Have you ever noticed a pattern in your life that subtly undermines your serenity? It’s so pervasive that its omnipresence goes unnoticed. It’s the knee-jerk labeling of life’s unfoldings as ‘good’ or ‘bad.’ This insidious habit, ingrained in our cultural fabric, often escapes our scrutiny.
Why is this incessant need to categorize our experiences so detrimental? It’s a reflection of our mind’s attempt to assert control, to make sense of the world by filing away experiences in neatly labeled drawers. But what if these labels are just illusions, constraints that we unwittingly impose upon the fluid dance of life?
Consider a day in your life—your coffee pot is empty, necessitating a fresh brew. Your assistant is late due to a family emergency. An urgent crisis cancels an important meeting. Each instance is a chance to affix a ‘bad’ label. It becomes a whisper of stress introduced into your being.
But there is another perspective. The unexpected free time from a canceled meeting or the surprise resolution of a hard drive crash can be openings for growth, for serenity amidst the supposed chaos.
In the modern tapestry of our lives, where digital notifications can signal crises or triumphs, where the global village brings distant upheavals to our doorstep, we can pause. Is the bonus that’s a digit short of expectations truly ‘bad’? Can the delay in our meticulously planned day become an invitation to breathe, to realign with what truly matters?
He was a good swimmer, a very good swimmer, and was training to compete in an important meet. He slipped on a patch of ice and broke his wrist. For weeks and weeks his coach kept him on the sidelines kicking, while his teammates practiced furiously. Initially, he was devastated and felt that his career was over. Then he simply buckled down to doing what his coach told him to do. At the meet, in one of the crucial events, his opponent swam the race of his life. He was quite behind at the halfway mark and should have lost. But the weeks of kicking had given him muscles he’d never had before. He kicked even harder and touched the finish wall a whisker before his inspired opponent.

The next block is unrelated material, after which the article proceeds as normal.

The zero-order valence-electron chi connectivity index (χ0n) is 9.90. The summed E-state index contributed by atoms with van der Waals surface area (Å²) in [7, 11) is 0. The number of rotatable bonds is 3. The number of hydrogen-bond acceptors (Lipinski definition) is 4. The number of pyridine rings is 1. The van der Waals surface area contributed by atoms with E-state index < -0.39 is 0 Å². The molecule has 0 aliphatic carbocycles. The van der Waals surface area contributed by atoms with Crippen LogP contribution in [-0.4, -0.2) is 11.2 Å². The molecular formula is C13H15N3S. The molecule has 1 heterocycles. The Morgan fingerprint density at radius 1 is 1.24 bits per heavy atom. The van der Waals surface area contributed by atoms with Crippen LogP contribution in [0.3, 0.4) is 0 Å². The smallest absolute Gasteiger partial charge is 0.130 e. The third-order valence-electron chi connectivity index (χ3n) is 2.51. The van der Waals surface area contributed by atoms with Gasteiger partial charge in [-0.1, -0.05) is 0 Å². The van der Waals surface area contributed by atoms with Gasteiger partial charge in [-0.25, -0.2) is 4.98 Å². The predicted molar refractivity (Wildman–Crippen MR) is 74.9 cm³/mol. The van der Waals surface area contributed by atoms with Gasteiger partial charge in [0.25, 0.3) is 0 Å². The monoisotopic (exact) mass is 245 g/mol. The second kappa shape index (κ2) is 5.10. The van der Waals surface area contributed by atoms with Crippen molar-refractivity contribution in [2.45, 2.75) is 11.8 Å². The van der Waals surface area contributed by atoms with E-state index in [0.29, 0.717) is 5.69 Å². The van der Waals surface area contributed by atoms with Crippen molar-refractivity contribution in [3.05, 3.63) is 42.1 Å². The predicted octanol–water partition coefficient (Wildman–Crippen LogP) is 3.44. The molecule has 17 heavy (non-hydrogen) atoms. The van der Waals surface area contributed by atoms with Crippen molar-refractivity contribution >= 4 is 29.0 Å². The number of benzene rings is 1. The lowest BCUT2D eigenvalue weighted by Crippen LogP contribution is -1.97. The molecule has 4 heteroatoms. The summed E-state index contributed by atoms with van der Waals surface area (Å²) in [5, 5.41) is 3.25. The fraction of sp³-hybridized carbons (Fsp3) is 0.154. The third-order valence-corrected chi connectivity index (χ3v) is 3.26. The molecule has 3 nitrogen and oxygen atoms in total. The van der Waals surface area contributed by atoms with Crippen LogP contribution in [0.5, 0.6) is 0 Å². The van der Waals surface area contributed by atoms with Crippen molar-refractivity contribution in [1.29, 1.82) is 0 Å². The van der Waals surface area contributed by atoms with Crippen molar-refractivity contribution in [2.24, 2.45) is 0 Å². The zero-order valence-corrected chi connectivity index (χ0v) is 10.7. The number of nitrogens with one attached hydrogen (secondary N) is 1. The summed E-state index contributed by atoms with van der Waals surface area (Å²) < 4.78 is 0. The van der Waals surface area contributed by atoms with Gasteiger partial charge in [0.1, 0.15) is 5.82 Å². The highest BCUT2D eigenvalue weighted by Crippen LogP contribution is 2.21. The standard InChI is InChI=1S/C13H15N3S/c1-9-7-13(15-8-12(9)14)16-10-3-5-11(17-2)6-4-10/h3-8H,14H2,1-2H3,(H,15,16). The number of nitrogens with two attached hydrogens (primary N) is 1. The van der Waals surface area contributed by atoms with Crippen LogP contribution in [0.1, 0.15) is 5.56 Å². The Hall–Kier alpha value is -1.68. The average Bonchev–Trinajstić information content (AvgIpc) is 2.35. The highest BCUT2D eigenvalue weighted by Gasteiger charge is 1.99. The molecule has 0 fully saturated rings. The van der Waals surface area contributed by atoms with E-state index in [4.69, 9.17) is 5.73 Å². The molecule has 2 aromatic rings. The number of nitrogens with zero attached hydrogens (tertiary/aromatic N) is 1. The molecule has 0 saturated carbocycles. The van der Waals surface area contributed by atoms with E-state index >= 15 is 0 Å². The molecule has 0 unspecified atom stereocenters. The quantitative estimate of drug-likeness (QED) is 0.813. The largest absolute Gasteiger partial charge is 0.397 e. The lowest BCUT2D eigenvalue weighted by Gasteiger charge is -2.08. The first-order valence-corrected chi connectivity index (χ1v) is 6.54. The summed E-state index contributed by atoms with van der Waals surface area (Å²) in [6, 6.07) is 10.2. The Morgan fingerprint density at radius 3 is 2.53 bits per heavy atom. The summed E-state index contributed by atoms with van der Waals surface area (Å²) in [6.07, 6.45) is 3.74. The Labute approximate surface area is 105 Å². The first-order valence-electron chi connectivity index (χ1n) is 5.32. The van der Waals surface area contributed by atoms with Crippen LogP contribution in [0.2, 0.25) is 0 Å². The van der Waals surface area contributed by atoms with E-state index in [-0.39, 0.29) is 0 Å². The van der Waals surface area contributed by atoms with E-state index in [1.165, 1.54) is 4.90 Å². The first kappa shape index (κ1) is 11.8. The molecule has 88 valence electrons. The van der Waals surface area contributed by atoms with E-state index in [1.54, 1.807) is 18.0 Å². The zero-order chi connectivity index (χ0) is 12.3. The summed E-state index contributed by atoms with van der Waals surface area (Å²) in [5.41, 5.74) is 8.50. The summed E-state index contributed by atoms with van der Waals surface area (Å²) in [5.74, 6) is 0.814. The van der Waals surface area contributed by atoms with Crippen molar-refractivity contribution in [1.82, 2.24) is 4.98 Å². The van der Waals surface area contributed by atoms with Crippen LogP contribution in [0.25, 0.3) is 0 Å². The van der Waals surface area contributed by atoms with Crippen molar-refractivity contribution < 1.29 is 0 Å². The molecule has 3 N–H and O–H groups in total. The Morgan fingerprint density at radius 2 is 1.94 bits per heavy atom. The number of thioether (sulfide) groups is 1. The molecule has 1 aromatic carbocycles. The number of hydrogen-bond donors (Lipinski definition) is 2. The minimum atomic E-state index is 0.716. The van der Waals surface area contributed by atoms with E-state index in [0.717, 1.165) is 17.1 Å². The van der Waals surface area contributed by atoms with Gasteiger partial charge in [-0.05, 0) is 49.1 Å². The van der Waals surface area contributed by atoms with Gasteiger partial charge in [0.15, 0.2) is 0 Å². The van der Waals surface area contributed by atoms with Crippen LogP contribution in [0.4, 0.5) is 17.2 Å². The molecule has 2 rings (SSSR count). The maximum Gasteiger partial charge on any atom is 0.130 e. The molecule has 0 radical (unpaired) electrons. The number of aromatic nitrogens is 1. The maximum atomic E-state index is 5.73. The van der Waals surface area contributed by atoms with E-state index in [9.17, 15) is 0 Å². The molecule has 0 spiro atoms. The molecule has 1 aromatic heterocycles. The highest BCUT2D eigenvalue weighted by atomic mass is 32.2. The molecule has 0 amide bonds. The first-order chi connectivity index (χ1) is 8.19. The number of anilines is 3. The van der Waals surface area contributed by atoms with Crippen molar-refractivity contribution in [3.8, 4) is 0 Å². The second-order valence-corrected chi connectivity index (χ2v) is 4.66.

The swimmer was Michael Phelps. The event was the 100-meter butterfly in the 2008 Beijing Olympics. He beat Milorad Cavic by 1/100th of a second to win his seventh gold medal. Frame-by-frame photographs showed a tired Cavic gliding with his legs trailing while Phelps gave a final kick. It was one of the closest finishes in athletic history. And without that extra spurt, Phelps would not have won eight gold medals in a single Olympics to beat Mark Spitz’s record.
So, when Phelps broke his wrist in the midst of his most intense training, was it a bad thing or a good thing? Who knows? A case can certainly be made that that injury was the best thing that ever happened to him in his athletic life.
The narrative of our lives is not a binary code of ‘good’ and ‘bad,’ but a spectrum of experiences that shape us. Like Michael Phelps, whose apparent setback became a cornerstone of his Olympic triumph, we too can choose to see the unfolding of life’s symphony not in flat notes but in a dynamic range of harmonies and lessons.
In this journey, let us commit to observing our mental reflexes without attachment. Let us recognize the power in releasing the need to label and instead embrace the fluidity of life. For it is in this space that we find the freedom to craft a life of purpose, joy, and peace.